In 2013, Playwright Julia Jordan and Indie rock singer/songwriter, Juliana Nash (formerly with Talking to Animals), created a ground-breaking minimalist musical about a tragic love triangle. Though the show takes place throughout Manhattan, the staging occurs among the café seats, stools, and pool tables of a downtown city bar, treating the patrons to a close-up view of love, sex, marriage, and family, with no small amount of pain, betrayal, and the bloody hand of violent retribution.
The plot centers on Sara, a free-living woman with dreams of music, who meets her husband, Michael, while on the rebound from her breakup with the equally ungrounded would-be actor, Tom. Before she can make a meaningful break from her former party life, she finds herself an uptown wife and mother of five-year-old Frankie (she is referred to as a present character though no actor fills the role).
Sara’s discontentment with her new life of private schools and business cocktails leads her into depression, and then back into Tom’s bed. The affair has all the usual effects drama tells us it should on her marriage: she withdraws from her husband, neglects her child, catalyzes a violent confrontation between her two men, etc.
Jordan and Nash’s script has a lot of fire, some interesting unconventional structure, but also some elements that limit it as fully satisfying evening of theatre. There are moments that are deeply moving. In one she is in the process of breaking with her affair, while Michael is screaming for her over the phone that Frankie is sick and no one can find her. In another, she begs Michael not to forgive her, but just to look at her as he stares disgusted at the floor.
Certainly many of the lyrics are rich and poetic, such as Michael’s use of “sugar cubes and rock salt” as a metaphor for his own suspicions. Others are brutally honest, such as when Michael suggests they go grab a drink at “your (Sara) boyfriend’s bar.” These beauties in large part make up for some repetitive sections, clichéd reads on male/female relationships, and what this reviewer considers a gratuitously contrived act of violence for the ending.
Director Corey Hennessey (who also fills the role of the narrator), and his Co-Director, Amanda J. Rife, take us upstairs of the Ottobar, and although they, along with their design team (Ryan Haase, Zoe Kanter, and Danielle Robinette) only need a few details to dress the environment for this specific show, the pool tables and a cleverly placed 1940’s radio style microphone (which is used for periodic moments of “soap-box” reflection), along with the simple, moody lighting wash, and the contrasting club wear and uptown attire, fit the show nicely. A simple effect of having Sara don a light brown sweater jacket over her clubwear to show her conflicting personality and lifestyle, for example, is a strong metaphoric design choice.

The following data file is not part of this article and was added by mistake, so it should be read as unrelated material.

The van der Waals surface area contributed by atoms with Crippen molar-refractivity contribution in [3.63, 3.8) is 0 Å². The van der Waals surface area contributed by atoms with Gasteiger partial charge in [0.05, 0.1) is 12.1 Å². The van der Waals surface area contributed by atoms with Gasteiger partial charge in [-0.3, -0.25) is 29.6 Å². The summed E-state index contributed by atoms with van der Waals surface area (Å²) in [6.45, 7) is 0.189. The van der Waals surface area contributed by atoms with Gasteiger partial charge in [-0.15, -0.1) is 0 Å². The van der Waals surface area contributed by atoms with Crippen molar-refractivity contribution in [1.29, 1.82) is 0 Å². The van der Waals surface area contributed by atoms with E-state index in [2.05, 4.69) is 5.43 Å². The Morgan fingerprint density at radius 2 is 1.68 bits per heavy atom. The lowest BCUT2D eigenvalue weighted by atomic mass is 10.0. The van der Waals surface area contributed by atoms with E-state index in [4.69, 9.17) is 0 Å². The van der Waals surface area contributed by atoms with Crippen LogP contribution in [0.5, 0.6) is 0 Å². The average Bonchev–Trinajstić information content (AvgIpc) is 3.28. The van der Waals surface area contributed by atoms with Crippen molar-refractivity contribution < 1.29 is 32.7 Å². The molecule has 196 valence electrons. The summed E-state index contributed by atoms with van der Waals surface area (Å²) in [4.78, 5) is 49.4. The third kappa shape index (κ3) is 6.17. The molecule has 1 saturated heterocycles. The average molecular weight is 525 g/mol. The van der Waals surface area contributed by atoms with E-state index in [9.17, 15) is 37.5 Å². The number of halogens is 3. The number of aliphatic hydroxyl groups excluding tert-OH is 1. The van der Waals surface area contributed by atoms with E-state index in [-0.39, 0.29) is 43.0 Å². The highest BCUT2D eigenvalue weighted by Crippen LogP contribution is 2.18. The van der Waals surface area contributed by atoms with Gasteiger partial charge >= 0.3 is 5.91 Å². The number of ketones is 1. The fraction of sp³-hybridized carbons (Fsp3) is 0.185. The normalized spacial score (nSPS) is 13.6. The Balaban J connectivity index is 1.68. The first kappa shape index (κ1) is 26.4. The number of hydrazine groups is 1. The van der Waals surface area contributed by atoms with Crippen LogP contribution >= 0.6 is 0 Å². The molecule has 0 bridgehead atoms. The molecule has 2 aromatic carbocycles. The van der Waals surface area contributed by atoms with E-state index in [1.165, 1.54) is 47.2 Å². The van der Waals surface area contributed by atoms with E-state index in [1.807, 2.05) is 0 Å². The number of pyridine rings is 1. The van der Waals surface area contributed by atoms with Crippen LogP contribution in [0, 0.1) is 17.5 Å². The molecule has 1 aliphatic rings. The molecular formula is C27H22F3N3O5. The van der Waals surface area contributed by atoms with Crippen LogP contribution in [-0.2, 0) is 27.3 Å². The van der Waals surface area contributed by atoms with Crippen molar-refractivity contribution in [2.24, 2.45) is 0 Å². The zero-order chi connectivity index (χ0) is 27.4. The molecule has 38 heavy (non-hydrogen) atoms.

The most innovative element is a gender-bending approach to casting. Tom and Michael are played, respectively, by female performers Amber Wood and Moira Horowitz. Only Sara is cast as written, played with subtle emotional turmoil by the versatile Sarah Heiderman. Wood and Horowitz are likewise fine performers, and they create a succinct contrast for Heiderman. Wood is firey and impulsive, where Horowitz is shy and stiffly condescending, until she turns on the rage to confront Wood.
The score is in the same general style as shows like Next to Normal. Though the events are entirely sung-through, they have the texture of spoken dialogue with rhythms and musical climaxes, rather than a series of discrete songs. The live band delivers Nash’s soulful indie rock score effectively. Nick Jewett serves as musical director, while also providing guitar alongside bassist Cody Raum, keyboardist Trevor Shipley, and drummer Joe Pipkin.
There’s a special challenge making vocal scores written for men work for female voices, and although one can hear strain on some higher notes, Nash’s score is generally adaptable and Jewett’s guidance seems to help the performers handle cross-gender musical theatre casting the vast majority of the 80 minutes of music. The actors have well-trained, professional sounding voices. Hennessey’s singing in particular connects with the score, and his menacing intensity serves him well as both narrator (with “her” own secret axe to grind) and conductor of the events (at times he points his bat like a baton, “directing” his fellow cast members during the action itself).
It is ultimately this element that most recommends StillPointe’s Murder Ballad at the Ottobar. Many of the comments on men, women, sexuality, gender, marriage, and childcare become all the more topical with the disruption of stable gender roles. Though the script isn’t changed (Michael says of Tom “He sounds like an a@%hole”), the debate between motherhood and freedom, between stability and excitement, the very senses of identity which are at the core of all human action, is deepened by the fundamental questioning of those very identities.
In essence, StillPointe’s production choices improve on this provocative and very new musical’s raw human tragedy.
Running Time: 80 minutes, with no intermission.